At its October 2011 meeting, the IESBA considered an exposure drafting addressing ethical guidance for professional accountants in public practice and business when encountering a suspected illegal act. The IESBA discussed the following matters:

    • A sequential approach for the accountant to follow in dealing with a suspected illegal act by first discussing the matter with management of the client or employing organization, escalating through higher levels of management if the response is not appropriate and then to those charged with governance if the response is still not appropriate;
    • Whether there should be a right or a responsibility to disclose a suspected illegal act to an appropriate authority if the response of the client or employing organization is not appropriate; and
    • If such disclosure is required or permitted, the types of illegal acts that should be so disclosed.

    At its February 2012 meeting, the IESBA discussed the position to be taken in an Exposure Draft. The IESBA agreed that:

    • An auditor and a professional accountant in practice providing non-assurance services to an audit client should be required to disclose, where the client has not done so, to an appropriate authority suspected illegal acts that affect financial reporting or fall within the expertise of the professional accountant, and that are of such consequence that reporting would be in the public interest.
    • Accountants performing non-assurance services to non-assurance clients and accountants in business should disclose the matter to the external auditor. If the response to the matter is not appropriate the professional accountant has a right to disclose the matter to an appropriate authority. The accountant would be expected to exercise that right.
    • Exceptional circumstances may exist where a reasonable and informed third party would conclude that the public interest is not served by such disclosure because the probable consequences, such as the risk to personal safety of the professional accountant or other individuals, would outweigh the benefits of disclosure.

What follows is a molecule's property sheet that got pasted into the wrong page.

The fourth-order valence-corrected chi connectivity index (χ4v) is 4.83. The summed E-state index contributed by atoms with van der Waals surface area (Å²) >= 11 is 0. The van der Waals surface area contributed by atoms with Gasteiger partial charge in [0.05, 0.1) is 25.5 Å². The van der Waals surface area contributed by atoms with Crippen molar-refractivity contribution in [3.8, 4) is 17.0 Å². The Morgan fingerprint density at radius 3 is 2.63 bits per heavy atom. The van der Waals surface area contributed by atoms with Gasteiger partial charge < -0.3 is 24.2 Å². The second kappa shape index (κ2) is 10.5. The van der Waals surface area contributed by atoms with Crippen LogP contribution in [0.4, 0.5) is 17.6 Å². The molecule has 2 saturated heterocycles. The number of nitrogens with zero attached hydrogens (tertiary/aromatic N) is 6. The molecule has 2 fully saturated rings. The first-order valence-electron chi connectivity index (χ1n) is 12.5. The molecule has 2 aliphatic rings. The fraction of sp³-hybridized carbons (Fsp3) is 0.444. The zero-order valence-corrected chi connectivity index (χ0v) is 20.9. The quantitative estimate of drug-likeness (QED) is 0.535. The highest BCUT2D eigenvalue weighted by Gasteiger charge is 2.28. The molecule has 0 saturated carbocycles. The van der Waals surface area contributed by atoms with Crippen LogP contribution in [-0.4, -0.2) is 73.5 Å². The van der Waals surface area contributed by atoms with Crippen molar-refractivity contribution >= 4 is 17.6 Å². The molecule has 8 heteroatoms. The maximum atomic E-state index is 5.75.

At its March 2012 meeting, the IESBA CAG discussed the proposed position regarding the steps a professional accountant should take to respond to a suspected illegal act.

    At its April 2012 teleconference, the IESBA:

    • Discussed a Task Force recommendation that in exceptional circumstances a professional accountant not be required to disclose a suspected illegal act to an appropriate authority if a reasonable and informed third party would conclude that the probable threats to the physical safety of the professional accountant or other individuals are sufficiently severe to justify not making the disclosure. The IESBA tentatively concluded that the exception should not be limited to physical safety. The IESBA requested the Task Force to revise the provision such that it was appropriately limited to exceptional circumstances with physical safety as an example.
    • The IESBA also considered the application of the proposals in a group audit situation. The proposals would require a professional accountant providing professional services to an audit client to disclose a suspected illegal act to an appropriate authority in certain circumstances and a professional accountant providing professional services to a non-audit client to disclose the act to the external auditor in certain circumstances. The IESBA noted that the definition of audit client includes related entities in specific circumstances. In light of this definition, the IESBA asked the Task Force to consider to whom disclosure would be required if the professional accountant were providing professional services to an entity that was not an audit client but was a related entity of an audit client.